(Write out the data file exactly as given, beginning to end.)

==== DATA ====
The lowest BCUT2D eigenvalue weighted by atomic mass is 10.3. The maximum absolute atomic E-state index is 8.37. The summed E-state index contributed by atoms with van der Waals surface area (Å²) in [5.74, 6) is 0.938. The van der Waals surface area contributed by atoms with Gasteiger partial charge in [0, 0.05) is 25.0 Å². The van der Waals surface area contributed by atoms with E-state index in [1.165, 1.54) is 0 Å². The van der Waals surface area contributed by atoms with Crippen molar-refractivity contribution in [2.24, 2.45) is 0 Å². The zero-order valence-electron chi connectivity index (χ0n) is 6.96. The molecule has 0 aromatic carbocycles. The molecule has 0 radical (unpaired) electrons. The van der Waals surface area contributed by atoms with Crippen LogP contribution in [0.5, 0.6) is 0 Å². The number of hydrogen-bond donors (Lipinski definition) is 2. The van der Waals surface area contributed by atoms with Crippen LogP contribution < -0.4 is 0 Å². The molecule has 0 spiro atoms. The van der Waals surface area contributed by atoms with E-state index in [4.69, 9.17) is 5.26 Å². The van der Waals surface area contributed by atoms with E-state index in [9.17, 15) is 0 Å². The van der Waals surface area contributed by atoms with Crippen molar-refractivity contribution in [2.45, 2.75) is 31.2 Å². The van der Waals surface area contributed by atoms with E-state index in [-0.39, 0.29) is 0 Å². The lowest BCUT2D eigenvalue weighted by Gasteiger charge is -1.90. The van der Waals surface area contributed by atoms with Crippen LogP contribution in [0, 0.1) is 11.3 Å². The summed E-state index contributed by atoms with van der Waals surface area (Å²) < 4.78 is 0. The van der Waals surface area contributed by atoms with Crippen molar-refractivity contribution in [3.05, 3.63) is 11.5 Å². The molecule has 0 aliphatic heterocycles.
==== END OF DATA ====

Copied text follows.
The lowest BCUT2D eigenvalue weighted by atomic mass is 10.3. The maximum absolute atomic E-state index is 8.37. The summed E-state index contributed by atoms with van der Waals surface area (Å²) in [5.74, 6) is 0.938. The van der Waals surface area contributed by atoms with Gasteiger partial charge in [0, 0.05) is 25.0 Å². The van der Waals surface area contributed by atoms with E-state index in [1.165, 1.54) is 0 Å². The van der Waals surface area contributed by atoms with Crippen molar-refractivity contribution in [2.24, 2.45) is 0 Å². The zero-order valence-electron chi connectivity index (χ0n) is 6.96. The molecule has 0 aromatic carbocycles. The molecule has 0 radical (unpaired) electrons. The van der Waals surface area contributed by atoms with Crippen LogP contribution in [0.5, 0.6) is 0 Å². The number of hydrogen-bond donors (Lipinski definition) is 2. The van der Waals surface area contributed by atoms with Crippen LogP contribution < -0.4 is 0 Å². The molecule has 0 spiro atoms. The van der Waals surface area contributed by atoms with E-state index in [4.69, 9.17) is 5.26 Å². The van der Waals surface area contributed by atoms with E-state index in [9.17, 15) is 0 Å². The van der Waals surface area contributed by atoms with Crippen molar-refractivity contribution in [2.45, 2.75) is 31.2 Å². The van der Waals surface area contributed by atoms with E-state index in [-0.39, 0.29) is 0 Å². The lowest BCUT2D eigenvalue weighted by Gasteiger charge is -1.90. The van der Waals surface area contributed by atoms with Crippen LogP contribution in [0, 0.1) is 11.3 Å². The summed E-state index contributed by atoms with van der Waals surface area (Å²) < 4.78 is 0. The van der Waals surface area contributed by atoms with Crippen molar-refractivity contribution in [3.05, 3.63) is 11.5 Å². The molecule has 0 aliphatic heterocycles.